Upon completion of the project, our partner in the field reports...
When the team arrived, 116 families and a Community Center were dependent on unprotected hand dug wells, unprotected spring and various forms of surface water all located a kilometer outside the community to sustain the entirety of their water needs. The community’s access and use of pit latrines, a pit latrine with a slab and ventilated improved pit (VIP) latrines coupled with access to a safe water source will help prevent further spread of disease in the area. The sole use of these facilities will simultaneously promote the adoption of other good hygiene behaviors learned during hygiene promotion. Behavioral change is a desired outcome and often times the most difficult to attain. But with sustained and proper hygiene promotion the likelihood of communities adopting new practices to better their health and sustain their water source increases. There are Community Health Workers serving in Rwinkuba Community to provide basic medical and preventive care. During the team’s stay, community members assembled a Water Committee and Community Health Club who assisted the team with the water project whenever possible, supplied any materials they had available and provided security for the team. Most residents are of Protestant or Catholic faith and with continued cultivation from the local Protestant, Catholic and Adventist churches, the Good News will continue to be shared with the unreached. There are several other NGOs working in Rwinkuba Community including: Care International, SNV and Compassion International. These NGOs are working to provide family planning guidance, and social, economic and health education and promoting childhood education.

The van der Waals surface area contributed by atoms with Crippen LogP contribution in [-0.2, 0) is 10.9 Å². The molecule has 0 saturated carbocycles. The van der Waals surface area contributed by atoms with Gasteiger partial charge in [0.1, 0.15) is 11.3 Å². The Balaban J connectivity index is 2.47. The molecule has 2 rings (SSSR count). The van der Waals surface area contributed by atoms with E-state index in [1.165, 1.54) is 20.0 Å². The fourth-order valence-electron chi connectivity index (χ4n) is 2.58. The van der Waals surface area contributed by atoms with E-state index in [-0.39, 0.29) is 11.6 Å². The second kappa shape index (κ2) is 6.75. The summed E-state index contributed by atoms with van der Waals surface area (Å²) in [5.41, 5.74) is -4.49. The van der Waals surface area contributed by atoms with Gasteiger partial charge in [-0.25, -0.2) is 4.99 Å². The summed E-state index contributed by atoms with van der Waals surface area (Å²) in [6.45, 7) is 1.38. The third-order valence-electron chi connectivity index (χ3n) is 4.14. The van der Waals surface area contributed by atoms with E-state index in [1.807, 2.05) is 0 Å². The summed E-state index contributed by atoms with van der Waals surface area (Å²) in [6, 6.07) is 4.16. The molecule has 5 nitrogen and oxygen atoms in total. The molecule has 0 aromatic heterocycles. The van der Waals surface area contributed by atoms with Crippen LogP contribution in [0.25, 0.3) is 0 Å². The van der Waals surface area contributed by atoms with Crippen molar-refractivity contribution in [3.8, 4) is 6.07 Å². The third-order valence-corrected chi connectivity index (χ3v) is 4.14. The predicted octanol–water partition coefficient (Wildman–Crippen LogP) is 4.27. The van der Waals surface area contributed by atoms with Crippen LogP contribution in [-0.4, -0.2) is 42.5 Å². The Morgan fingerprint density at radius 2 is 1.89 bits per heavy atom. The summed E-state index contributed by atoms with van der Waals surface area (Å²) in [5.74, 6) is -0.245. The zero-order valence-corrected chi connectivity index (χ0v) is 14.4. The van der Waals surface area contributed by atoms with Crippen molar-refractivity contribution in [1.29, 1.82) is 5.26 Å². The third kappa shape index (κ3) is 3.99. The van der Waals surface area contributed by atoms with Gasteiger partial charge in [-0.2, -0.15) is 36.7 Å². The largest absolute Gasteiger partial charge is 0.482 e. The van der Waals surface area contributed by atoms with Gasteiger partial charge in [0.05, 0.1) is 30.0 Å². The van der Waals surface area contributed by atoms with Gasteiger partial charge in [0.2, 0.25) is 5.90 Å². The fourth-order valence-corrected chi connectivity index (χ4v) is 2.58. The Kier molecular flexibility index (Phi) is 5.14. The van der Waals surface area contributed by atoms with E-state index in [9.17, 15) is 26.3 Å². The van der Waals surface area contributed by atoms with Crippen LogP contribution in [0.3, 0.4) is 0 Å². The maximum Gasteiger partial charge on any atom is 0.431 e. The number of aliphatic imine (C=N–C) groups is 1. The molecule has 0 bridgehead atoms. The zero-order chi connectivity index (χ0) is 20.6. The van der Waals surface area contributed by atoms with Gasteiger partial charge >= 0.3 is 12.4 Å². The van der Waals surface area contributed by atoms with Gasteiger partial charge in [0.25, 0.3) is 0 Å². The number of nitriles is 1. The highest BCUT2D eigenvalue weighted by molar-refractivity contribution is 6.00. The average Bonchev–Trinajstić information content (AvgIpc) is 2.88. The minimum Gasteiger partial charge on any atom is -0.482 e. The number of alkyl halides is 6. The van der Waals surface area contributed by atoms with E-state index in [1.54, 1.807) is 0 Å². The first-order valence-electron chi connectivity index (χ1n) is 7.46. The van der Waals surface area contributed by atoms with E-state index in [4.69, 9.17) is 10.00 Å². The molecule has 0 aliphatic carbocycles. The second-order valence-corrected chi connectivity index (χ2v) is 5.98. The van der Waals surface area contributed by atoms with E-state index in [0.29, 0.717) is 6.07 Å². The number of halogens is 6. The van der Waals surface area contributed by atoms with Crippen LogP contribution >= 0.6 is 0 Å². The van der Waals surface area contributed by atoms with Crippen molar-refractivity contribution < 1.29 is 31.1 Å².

Using the Living Water Traditional Method, the following principle hygiene issues were addressed with 63 participants: Disease Transmission, Germs, Latrine Perception, Proper Care of Pump and Keeping the Water Clean. The training was interactive and most of the people were interested in knowing how best they can keep their new well safe from contamination. The team further addressed standards that need to be met that will serve as a safeguard to their water source. The community also initiated the construction of household tippy taps for single household use.
The team had an opportunity to meet with 50 year old community member and farmer, Pascal Mutabazi, who stated, "When it rains, the water turns brown, when it is a dry season the water dries up. Hoping this new water well will bring an end to that."